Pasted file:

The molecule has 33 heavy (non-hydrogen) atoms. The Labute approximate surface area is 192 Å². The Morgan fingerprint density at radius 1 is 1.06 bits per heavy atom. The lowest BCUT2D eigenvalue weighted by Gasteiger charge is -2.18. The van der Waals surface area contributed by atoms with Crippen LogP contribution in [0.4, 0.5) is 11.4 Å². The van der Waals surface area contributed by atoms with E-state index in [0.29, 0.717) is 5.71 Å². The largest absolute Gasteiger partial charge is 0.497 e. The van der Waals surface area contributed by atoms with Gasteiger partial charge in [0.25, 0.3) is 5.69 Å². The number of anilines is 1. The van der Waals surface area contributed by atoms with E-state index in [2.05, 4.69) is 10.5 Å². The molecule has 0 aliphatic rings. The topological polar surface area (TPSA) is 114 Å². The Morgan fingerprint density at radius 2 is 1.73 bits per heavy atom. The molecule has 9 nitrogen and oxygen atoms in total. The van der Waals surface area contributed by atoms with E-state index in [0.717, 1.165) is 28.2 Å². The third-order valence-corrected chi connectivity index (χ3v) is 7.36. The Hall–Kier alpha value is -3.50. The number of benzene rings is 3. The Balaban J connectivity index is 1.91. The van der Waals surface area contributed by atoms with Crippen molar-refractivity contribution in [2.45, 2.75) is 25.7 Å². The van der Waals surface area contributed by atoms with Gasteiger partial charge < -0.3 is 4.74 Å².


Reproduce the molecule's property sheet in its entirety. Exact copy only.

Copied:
The molecule has 33 heavy (non-hydrogen) atoms. The Labute approximate surface area is 192 Å². The Morgan fingerprint density at radius 1 is 1.06 bits per heavy atom. The lowest BCUT2D eigenvalue weighted by Gasteiger charge is -2.18. The van der Waals surface area contributed by atoms with Crippen LogP contribution in [0.4, 0.5) is 11.4 Å². The van der Waals surface area contributed by atoms with E-state index in [0.29, 0.717) is 5.71 Å². The largest absolute Gasteiger partial charge is 0.497 e. The van der Waals surface area contributed by atoms with Gasteiger partial charge in [0.25, 0.3) is 5.69 Å². The number of anilines is 1. The van der Waals surface area contributed by atoms with E-state index in [2.05, 4.69) is 10.5 Å². The molecule has 0 aliphatic rings. The topological polar surface area (TPSA) is 114 Å². The Morgan fingerprint density at radius 2 is 1.73 bits per heavy atom. The molecule has 9 nitrogen and oxygen atoms in total. The van der Waals surface area contributed by atoms with E-state index in [0.717, 1.165) is 28.2 Å². The third-order valence-corrected chi connectivity index (χ3v) is 7.36. The Hall–Kier alpha value is -3.50. The number of benzene rings is 3. The Balaban J connectivity index is 1.91. The van der Waals surface area contributed by atoms with Crippen molar-refractivity contribution in [2.45, 2.75) is 25.7 Å². The van der Waals surface area contributed by atoms with Gasteiger partial charge < -0.3 is 4.74 Å².